The Road Hammers are Canadians with a serious jones for hardcore country music and heavy metal guitar, a blend of Lynyrd Skynyrd, Merle Haggard, and AC/DC. This isn't anything new. The Supersuckers have been doing it for a decade and Hank III's blend of punk and country has plenty of metallic antecedents. The band was started by Jason McCoy, winner of the Canadian Country Music Association's Male Vocalist of the Year for several years running. With likeminded bandmates he cut The Road Hammers in 2005. The album came in at number one on the Canadian country charts, spawned four Top Ten hits, and won a Juno (Canadian Grammy) for Country Recording of the Year. They also starred in their own Canadian reality series, which didn't hurt sales any. Now they're steering their semis southward in an attempt to capture the hearts of American country and rock lovers. Blood, Sweat & Steel is a re-sequenced version of The Road Hammers with a three new tracks including "Workin' Hard at Lovin' You," a stompin' redneck love song by John Rich of Big & Rich's Nashville MuzikMafia. It's a screaming pop-metal country tune, and with the magic touch of the MuzikMafia, it has hit potential. McCoy's snarling, macho delivery is perfect. "I Don't Know When to Quit" is a sexy, slightly sleazy track, with Hammond B-3 and wailing pedal steel giving its celebration of excess a primal power. "I Got the Scars to Prove It" takes a more insightful look at self-destruction, a slightly sentimental tune that takes full responsibility for the protagonist's stupid mistakes. It's another strong track. The Canadian hits are all here and sounding great. "I'm a Road Hammer" is a good truck-drivin' tune that McCoy sings in the manner of John Anderson with Allman-style twin guitars wailing in the background, and Jerry Reed's "East Bound and Down" combines acoustic banjo and bass with icy lead electric guitar and ringing Dobro. "Nashville Bound" is a bluegrass-flavored tale of the tribulations of the road, while "Girl on the Billboard," the Del Reeves/Jim & Jesse hit, gets a credible remake. There's nothing earthshaking here, but the Road Hammers deliver the tunes with enough energy and high spirits to keep your pedal to the metal.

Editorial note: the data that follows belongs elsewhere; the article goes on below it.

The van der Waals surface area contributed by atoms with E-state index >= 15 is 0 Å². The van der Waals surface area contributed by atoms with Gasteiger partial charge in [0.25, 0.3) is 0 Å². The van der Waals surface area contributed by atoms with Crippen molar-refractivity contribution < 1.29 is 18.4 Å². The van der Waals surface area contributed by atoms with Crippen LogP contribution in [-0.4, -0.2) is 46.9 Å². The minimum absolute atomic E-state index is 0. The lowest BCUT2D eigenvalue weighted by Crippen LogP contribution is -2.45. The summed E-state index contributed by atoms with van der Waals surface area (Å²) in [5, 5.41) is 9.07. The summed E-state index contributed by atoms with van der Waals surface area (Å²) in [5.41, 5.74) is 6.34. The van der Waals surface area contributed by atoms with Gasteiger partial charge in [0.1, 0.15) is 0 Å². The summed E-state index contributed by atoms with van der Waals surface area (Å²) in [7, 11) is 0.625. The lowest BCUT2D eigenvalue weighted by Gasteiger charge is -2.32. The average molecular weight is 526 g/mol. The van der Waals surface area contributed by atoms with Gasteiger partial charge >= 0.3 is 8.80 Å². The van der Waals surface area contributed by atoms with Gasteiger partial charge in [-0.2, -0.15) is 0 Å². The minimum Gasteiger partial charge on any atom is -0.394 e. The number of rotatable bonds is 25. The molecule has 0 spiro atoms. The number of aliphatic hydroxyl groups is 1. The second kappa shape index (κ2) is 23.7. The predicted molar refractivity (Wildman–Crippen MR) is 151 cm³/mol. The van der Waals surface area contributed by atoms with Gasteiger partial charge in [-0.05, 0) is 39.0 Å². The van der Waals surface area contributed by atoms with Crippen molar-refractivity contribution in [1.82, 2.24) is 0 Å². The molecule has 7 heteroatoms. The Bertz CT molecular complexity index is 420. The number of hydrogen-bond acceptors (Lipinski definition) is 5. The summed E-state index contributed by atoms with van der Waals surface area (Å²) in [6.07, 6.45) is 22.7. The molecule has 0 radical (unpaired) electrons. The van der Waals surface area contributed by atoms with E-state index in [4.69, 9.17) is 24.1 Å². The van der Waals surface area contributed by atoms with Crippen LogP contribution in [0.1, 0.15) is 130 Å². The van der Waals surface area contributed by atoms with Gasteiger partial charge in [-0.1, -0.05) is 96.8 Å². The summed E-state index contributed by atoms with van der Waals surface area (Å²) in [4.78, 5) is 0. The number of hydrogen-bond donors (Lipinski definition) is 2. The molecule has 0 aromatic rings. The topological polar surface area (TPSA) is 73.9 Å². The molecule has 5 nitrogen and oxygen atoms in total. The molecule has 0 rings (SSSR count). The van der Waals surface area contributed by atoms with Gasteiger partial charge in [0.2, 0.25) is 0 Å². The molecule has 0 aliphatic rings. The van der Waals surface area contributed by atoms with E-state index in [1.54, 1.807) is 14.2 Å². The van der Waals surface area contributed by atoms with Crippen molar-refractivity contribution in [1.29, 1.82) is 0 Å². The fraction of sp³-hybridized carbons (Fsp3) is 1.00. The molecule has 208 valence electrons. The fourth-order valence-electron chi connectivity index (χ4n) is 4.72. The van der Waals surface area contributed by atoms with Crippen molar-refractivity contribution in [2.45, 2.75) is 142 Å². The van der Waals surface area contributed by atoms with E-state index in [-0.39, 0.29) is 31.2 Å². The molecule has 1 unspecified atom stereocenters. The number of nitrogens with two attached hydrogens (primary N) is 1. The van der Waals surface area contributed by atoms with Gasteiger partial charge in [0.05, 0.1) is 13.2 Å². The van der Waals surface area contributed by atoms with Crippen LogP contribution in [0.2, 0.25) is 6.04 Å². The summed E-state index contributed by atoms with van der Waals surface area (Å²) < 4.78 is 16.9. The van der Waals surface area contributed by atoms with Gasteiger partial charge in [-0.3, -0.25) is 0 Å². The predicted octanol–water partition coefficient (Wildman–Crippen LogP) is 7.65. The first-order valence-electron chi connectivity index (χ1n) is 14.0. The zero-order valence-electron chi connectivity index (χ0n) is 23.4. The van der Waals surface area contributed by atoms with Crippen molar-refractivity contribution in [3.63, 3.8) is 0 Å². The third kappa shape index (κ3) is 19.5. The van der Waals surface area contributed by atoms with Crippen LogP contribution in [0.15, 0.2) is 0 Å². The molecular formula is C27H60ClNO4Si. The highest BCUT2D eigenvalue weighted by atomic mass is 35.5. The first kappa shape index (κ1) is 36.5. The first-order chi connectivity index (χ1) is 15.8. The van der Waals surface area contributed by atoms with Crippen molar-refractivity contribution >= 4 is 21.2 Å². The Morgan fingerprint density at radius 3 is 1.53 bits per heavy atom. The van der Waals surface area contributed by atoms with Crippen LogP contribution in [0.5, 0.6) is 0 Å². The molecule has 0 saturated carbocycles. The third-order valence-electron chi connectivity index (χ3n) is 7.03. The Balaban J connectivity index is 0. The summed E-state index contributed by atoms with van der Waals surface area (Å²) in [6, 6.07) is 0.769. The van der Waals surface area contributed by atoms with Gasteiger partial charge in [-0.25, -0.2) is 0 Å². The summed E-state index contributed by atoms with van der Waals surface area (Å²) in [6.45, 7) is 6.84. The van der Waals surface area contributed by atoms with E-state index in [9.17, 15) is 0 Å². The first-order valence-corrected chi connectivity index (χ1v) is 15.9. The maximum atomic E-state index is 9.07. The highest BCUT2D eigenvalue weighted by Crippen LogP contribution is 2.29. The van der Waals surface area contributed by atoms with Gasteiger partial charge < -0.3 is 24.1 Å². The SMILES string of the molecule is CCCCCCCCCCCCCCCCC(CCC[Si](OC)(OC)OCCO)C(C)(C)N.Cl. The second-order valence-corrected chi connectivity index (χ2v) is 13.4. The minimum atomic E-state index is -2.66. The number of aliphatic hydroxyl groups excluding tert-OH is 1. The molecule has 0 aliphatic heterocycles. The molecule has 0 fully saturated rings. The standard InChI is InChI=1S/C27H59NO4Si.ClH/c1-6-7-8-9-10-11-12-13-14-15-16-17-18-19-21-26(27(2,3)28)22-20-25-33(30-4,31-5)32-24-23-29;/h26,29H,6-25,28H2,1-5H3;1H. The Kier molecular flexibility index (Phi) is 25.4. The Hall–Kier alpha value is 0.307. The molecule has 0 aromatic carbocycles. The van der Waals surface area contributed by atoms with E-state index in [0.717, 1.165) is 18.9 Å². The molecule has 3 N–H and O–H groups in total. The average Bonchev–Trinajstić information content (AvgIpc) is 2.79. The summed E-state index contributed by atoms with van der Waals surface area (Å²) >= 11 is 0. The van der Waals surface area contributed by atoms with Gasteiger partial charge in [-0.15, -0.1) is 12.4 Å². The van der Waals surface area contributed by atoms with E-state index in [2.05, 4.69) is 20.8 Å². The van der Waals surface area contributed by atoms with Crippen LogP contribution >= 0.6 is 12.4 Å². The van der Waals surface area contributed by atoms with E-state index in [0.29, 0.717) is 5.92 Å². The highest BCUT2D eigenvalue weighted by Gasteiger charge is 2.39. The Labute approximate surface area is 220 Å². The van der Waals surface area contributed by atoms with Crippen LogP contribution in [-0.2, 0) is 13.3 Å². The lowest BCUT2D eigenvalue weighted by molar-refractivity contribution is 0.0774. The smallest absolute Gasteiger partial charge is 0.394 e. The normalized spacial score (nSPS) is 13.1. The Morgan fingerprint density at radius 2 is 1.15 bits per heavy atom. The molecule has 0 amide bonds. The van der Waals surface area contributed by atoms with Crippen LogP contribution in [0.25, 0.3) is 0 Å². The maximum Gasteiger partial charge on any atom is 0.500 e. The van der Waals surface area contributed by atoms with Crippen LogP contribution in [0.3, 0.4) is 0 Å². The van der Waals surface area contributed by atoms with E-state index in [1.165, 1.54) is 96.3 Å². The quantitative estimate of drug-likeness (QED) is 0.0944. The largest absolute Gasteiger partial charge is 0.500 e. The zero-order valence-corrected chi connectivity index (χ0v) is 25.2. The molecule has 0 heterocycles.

AllMusic Review by AllMusic